Several people affiliated with the WWAMI Alaska program and the UW School of Medicine were among the 6,000 volunteers at the 2001 Special Olympics World Winter Games in Anchorage, March 4 to 11. The Games attracted 2,500 athletes from around the world.
Delegations of Special Olympics athletes came from 80 nations. Special Olympics offers year-round sports training and athletic competition for older children and adults with mental retardation. Participants develop physical fitness, self-confidence and friendships.
The Winter Games events were alpine skiing, figure skating, floor hockey, cross-country skiing, snowboarding, snowshoeing and speed skating. "I've never been around more enthusiastic athletes," said Tom Nighswander, coordinator of UW Clinical Medical Education-Anchorage. He and Peter Mjos, UW clinical assistant professor of family medicine at the Alaska Native Medical Center family practice clerkship site, were among the physicians on the medical support teams. They helped treat inherent medical conditions such as seizure disorders and asthma, as well as sports injuries. Nighswander found that many people with mental retardation have difficulty getting adequate medical and dental care, even in the United States.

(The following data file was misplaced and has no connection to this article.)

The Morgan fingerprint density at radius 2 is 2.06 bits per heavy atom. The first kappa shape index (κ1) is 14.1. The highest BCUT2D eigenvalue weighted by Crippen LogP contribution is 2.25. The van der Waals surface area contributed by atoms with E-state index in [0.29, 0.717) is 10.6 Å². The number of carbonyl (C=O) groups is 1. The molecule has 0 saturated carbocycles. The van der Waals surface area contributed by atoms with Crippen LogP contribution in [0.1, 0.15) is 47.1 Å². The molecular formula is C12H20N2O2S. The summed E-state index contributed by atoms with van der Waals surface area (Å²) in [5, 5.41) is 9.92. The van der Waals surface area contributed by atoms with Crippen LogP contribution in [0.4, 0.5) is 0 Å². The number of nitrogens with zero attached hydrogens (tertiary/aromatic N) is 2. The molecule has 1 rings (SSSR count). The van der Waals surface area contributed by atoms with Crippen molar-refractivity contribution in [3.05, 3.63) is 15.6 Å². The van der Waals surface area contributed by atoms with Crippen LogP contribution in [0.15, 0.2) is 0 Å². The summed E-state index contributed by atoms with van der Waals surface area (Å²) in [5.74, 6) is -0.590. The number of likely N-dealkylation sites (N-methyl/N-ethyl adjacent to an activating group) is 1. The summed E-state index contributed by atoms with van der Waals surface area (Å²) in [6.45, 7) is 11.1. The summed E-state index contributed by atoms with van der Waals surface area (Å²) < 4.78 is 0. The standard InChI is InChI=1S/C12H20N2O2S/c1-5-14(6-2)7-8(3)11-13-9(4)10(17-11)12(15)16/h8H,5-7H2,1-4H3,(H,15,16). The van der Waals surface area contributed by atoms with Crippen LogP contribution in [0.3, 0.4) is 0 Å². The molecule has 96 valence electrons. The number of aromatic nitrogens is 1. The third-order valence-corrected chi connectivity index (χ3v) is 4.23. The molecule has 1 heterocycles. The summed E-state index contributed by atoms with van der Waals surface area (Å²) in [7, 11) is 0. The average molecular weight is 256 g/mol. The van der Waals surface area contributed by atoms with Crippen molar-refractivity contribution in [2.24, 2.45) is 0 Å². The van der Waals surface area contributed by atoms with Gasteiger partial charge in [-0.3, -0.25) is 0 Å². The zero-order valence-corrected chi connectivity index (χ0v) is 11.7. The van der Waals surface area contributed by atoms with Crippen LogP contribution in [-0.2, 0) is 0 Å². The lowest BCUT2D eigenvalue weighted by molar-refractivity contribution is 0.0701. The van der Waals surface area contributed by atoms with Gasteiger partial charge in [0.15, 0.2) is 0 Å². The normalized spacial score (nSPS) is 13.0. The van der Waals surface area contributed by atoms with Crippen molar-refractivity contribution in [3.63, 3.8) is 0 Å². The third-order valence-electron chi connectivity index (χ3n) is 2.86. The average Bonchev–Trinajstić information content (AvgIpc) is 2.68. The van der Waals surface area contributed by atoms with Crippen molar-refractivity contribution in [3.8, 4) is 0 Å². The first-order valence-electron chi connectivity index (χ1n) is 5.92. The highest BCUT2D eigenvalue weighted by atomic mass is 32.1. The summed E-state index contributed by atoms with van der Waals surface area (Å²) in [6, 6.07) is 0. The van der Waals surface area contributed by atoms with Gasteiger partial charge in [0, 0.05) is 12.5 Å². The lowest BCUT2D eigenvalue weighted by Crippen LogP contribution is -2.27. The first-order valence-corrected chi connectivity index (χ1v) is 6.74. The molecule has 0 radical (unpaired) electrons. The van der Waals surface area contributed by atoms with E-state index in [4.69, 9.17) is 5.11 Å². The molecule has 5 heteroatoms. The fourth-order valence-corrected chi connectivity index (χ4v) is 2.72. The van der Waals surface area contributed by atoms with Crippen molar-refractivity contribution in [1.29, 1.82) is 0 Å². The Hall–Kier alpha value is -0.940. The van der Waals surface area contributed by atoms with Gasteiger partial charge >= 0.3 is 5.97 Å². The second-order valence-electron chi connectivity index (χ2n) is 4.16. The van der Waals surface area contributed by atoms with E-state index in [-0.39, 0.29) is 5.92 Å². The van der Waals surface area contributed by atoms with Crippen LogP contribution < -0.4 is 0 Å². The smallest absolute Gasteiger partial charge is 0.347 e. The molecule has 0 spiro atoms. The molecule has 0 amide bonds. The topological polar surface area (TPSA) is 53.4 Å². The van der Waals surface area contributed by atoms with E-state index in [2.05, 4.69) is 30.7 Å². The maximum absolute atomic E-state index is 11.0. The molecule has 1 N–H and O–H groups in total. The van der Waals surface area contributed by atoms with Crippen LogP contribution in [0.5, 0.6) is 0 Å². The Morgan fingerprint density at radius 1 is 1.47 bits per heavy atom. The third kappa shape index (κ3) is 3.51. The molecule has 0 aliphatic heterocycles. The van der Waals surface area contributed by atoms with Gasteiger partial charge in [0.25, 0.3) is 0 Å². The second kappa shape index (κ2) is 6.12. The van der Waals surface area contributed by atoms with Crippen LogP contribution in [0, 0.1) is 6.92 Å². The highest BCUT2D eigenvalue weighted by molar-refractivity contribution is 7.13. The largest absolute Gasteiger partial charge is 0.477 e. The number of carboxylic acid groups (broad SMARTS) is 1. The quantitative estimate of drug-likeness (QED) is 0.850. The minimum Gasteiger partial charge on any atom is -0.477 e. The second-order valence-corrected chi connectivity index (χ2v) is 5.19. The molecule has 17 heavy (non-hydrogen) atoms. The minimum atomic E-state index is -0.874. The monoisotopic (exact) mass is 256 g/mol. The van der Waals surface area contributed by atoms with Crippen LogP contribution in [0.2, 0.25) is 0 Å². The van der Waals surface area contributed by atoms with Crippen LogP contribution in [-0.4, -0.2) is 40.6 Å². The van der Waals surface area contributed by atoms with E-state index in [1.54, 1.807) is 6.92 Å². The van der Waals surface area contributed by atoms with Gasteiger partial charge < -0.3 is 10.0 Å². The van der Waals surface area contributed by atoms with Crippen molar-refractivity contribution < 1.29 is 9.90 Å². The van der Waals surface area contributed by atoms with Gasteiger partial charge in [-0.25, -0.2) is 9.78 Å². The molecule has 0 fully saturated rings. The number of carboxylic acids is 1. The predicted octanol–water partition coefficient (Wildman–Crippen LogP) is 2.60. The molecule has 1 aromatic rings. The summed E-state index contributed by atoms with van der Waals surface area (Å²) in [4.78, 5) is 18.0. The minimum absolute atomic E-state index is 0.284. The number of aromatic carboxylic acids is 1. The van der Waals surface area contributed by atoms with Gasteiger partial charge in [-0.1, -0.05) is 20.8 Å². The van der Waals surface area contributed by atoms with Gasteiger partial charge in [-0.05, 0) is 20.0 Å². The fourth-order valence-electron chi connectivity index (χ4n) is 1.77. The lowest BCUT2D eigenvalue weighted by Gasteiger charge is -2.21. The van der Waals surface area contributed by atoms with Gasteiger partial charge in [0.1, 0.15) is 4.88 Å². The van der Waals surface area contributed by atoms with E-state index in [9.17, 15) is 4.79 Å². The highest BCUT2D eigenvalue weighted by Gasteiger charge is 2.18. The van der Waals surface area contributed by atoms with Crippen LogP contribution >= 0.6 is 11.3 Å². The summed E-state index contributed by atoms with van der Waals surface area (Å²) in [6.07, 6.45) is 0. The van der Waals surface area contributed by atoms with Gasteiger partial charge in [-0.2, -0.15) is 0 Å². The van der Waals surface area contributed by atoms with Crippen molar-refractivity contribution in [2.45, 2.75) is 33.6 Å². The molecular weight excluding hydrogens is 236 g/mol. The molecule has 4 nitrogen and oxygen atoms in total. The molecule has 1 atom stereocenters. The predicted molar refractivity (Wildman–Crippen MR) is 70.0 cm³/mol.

"When the athletes arrived in Alaska, they were stars," Nighswander said. "Spectators applauded when the athletes walked through the crowd. I got more hugs and high-fives during the Games than I ever have in my life. I also learned a lot about mental retardation while participating in a wonderful event."